Ever so frequently, the teacher would be taking a photograph of a child in action and also writing notes of what she sees. This process of observing, interpreting and documenting is a vital part of the Reggio approach. The concept behind it is to make the learning visible in order for the teachers, the children, their parents, and even the larger community to be able to engage in a conversation about it. This notion is so critical to the idea of co-creating learning with the children. So, it is not so much as a tool for assessment or accountability as one which would help the teachers, and at times the larger community, to decide how else to enlarge what the children are discovering.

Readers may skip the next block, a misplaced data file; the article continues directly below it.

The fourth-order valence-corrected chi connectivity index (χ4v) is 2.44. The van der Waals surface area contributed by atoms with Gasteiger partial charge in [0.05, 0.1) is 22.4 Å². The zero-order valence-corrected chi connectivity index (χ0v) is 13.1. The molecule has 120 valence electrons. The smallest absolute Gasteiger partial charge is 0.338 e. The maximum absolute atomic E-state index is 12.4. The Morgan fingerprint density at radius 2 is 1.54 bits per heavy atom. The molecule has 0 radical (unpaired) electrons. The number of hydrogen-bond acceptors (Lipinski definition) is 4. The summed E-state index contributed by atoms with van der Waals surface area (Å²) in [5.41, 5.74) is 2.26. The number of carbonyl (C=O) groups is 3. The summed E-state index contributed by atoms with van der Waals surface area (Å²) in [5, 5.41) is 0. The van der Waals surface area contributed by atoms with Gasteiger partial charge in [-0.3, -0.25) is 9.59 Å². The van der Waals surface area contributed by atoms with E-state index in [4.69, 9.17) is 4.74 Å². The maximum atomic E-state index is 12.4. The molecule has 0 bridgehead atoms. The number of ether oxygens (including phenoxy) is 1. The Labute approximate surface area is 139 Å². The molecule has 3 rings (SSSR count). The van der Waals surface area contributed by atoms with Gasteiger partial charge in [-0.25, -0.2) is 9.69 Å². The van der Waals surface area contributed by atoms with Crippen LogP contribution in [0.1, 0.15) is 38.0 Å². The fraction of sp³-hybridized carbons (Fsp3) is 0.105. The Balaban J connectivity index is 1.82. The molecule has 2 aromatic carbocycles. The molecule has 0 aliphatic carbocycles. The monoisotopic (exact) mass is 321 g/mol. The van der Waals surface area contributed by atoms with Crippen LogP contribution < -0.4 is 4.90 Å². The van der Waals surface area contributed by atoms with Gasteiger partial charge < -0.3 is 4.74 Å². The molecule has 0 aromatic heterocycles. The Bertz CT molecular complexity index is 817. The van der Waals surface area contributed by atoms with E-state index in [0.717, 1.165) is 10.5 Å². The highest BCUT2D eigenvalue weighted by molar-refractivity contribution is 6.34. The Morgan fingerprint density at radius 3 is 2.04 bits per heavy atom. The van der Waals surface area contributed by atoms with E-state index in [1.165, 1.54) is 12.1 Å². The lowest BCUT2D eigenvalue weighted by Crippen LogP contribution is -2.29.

Typically, teachers would take the attendance of children to ensure they are present. If you would indulge me for a corny joke, I would say that in these Reggio classes, it is the teacher who must be sure they are present. The skilful Reggio teacher needs to be keen observers, and be very good at asking generative questions, both of which requires them to be very attentive to what the children are doing which is evident in the good documentation of the children’s activities, answers and questions. In turn, the documentation as visible records of the children’s learning becomes a crucial element that supports the useful conversation around learning that takes place among teachers, parents, children and even the larger community.